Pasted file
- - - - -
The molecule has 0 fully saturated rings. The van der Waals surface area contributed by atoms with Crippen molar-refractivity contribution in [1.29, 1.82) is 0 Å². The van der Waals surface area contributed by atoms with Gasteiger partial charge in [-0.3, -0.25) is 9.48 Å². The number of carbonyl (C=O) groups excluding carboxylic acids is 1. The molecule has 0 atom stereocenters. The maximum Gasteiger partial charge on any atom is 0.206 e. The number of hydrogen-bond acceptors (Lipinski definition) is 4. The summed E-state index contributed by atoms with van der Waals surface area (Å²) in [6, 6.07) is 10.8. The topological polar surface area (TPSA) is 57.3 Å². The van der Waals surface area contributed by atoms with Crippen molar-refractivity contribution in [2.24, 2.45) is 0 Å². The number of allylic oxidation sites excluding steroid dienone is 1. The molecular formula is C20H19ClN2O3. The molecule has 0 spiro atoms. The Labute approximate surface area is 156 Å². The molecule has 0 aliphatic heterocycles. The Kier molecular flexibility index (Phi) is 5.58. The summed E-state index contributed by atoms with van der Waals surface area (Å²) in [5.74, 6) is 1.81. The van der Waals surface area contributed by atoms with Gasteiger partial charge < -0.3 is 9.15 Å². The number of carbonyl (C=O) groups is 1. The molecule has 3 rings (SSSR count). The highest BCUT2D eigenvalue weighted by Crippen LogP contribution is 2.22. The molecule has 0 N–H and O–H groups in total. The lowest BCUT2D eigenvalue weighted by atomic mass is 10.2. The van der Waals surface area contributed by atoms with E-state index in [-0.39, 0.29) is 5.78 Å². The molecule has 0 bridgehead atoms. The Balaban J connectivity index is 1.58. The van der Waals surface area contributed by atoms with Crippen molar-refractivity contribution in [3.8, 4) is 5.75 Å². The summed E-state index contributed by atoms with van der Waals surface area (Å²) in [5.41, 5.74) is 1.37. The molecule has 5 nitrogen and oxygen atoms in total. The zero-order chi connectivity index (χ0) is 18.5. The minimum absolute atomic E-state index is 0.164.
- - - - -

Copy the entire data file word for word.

The molecule has 0 fully saturated rings. The van der Waals surface area contributed by atoms with Crippen molar-refractivity contribution in [1.29, 1.82) is 0 Å². The van der Waals surface area contributed by atoms with Gasteiger partial charge in [-0.3, -0.25) is 9.48 Å². The number of carbonyl (C=O) groups excluding carboxylic acids is 1. The molecule has 0 atom stereocenters. The maximum Gasteiger partial charge on any atom is 0.206 e. The number of hydrogen-bond acceptors (Lipinski definition) is 4. The summed E-state index contributed by atoms with van der Waals surface area (Å²) in [6, 6.07) is 10.8. The topological polar surface area (TPSA) is 57.3 Å². The van der Waals surface area contributed by atoms with Crippen molar-refractivity contribution in [2.24, 2.45) is 0 Å². The number of allylic oxidation sites excluding steroid dienone is 1. The molecular formula is C20H19ClN2O3. The molecule has 0 spiro atoms. The Labute approximate surface area is 156 Å². The molecule has 0 aliphatic heterocycles. The Kier molecular flexibility index (Phi) is 5.58. The summed E-state index contributed by atoms with van der Waals surface area (Å²) in [5.74, 6) is 1.81. The van der Waals surface area contributed by atoms with Gasteiger partial charge < -0.3 is 9.15 Å². The number of carbonyl (C=O) groups is 1. The molecule has 3 rings (SSSR count). The highest BCUT2D eigenvalue weighted by Crippen LogP contribution is 2.22. The molecule has 0 N–H and O–H groups in total. The lowest BCUT2D eigenvalue weighted by atomic mass is 10.2. The van der Waals surface area contributed by atoms with E-state index in [-0.39, 0.29) is 5.78 Å². The molecule has 0 bridgehead atoms. The Balaban J connectivity index is 1.58. The van der Waals surface area contributed by atoms with Crippen molar-refractivity contribution in [3.8, 4) is 5.75 Å². The summed E-state index contributed by atoms with van der Waals surface area (Å²) in [5.41, 5.74) is 1.37. The molecule has 5 nitrogen and oxygen atoms in total. The zero-order chi connectivity index (χ0) is 18.5. The minimum absolute atomic E-state index is 0.164.